We are delighted to welcome and introduce our new organisational member, Princeton University, to the…
“Welcome to Lund!” Located in a small student city, Lund University, one of Scandinavia’s oldest and largest institutions, is going through a rapid transformation to accelerate its external engagement while building an innovation ecosystem around its unique research facilities. As an opportunity to get to know our newest UIIN Organisational Member, we had the pleasure of speaking with three colleagues from Lund University’s collaboration office: Emily Wise, Researcher and Project Leader, Carin Nilsson, Research Coordinator assisting the External Engagement Council, and Anna-Karin Alm, Project Manager at research centre NanoLund.
While its foundation already dates back to 1666, Lund University has managed to continuously put itself on the map as an innovation leader, repeatedly being ranked among the world’s top 100 universities. With a strong tradition in building multidisciplinary research centres – such as NanoLund, the research centre for nano science – Lund University strives to do world class and world leading research and provide the best possible circumstances to enable its staff to do this. In line with this vision, a large part of the technical and natural sciences is about to move to new physical facilities within ‘Science Village’, an innovative and sustainable city district currently being built between the two world-leading research facilities: The MAX IV Laboratory, a national electron accelerator laboratory for synchrotron radiation research, and the European Spallation Source, a multidisciplinary scientific materials research centre harnessing the world’s most powerful neutron source, which will open in 2023. The Science Village will stimulate research as well as social interaction by housing educational and research facilities, businesses, gyms, restaurants, and cafés, including NanoLund’s new laboratory. In the coming 5-10 years, Lund University will therefore go through some major changes, requiring the institution to prepare and consider its role as a magnet within an emerging innovation ecosystem.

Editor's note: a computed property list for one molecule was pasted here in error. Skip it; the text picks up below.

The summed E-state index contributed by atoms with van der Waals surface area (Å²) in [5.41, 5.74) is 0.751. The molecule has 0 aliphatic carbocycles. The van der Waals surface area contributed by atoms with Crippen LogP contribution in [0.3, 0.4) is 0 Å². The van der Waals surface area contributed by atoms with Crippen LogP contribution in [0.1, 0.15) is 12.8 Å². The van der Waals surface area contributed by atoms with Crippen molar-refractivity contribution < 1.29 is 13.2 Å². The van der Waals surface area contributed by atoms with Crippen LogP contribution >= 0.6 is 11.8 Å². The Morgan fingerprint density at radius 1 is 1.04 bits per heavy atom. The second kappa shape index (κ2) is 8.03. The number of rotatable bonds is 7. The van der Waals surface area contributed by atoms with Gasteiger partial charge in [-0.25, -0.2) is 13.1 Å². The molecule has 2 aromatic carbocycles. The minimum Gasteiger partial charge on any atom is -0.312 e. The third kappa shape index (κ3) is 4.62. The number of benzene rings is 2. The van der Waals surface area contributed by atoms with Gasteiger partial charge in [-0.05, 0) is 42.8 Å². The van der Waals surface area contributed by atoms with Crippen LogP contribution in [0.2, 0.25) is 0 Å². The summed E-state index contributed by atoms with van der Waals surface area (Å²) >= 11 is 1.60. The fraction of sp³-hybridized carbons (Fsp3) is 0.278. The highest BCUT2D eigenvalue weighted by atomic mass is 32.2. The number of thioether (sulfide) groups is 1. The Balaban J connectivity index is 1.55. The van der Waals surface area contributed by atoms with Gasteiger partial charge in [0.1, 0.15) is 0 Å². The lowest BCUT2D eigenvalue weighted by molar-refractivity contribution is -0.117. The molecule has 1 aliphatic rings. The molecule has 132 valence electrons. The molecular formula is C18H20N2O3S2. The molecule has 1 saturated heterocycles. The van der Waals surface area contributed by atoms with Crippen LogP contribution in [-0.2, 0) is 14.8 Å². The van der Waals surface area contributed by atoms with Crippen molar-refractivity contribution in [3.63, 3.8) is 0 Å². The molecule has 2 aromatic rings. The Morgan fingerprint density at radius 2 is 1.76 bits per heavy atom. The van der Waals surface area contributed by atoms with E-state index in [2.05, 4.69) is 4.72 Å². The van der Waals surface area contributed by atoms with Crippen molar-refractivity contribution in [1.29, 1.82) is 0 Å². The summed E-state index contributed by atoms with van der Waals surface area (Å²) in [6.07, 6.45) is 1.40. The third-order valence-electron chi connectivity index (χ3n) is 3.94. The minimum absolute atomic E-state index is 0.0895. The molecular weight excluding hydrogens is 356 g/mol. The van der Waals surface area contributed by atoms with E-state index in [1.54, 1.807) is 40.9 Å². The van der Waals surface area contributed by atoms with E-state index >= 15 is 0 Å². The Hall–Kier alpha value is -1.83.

This involves recruitment of new faculty and students as well as companies outside the organisation to collaborate with on the global market. “We are curious about how the knowledge that we create can be a benefit to other organisations and we need to further develop the methods, processes and relations we have in order to collaborate well”, explains Anna-Karin. These days collaboration and entrepreneurial drive is expected, even within the scope of many grants, which requires an entrepreneurial mindset – “something that comes natural to some researchers, but not to all of us”. Enforced by a new funding model since the past spring, announced by the Swedish Research Council, Swedish universities now need to develop their own strategic profiles to apply for funding, with a special focus on external and societal engagement. It was therefore the right time for Lund’s collaboration office to connect with UIIN’s global network of innovative universities, encouraged by Emily: “It is a huge university, and we are trying to move this big ship to expose it to new ways of working and being ahead of the game”.
We are curious about how the knowledge that we create can be a benefit to other organisations and we need to further develop the methods, processes and relations we have in order to collaborate well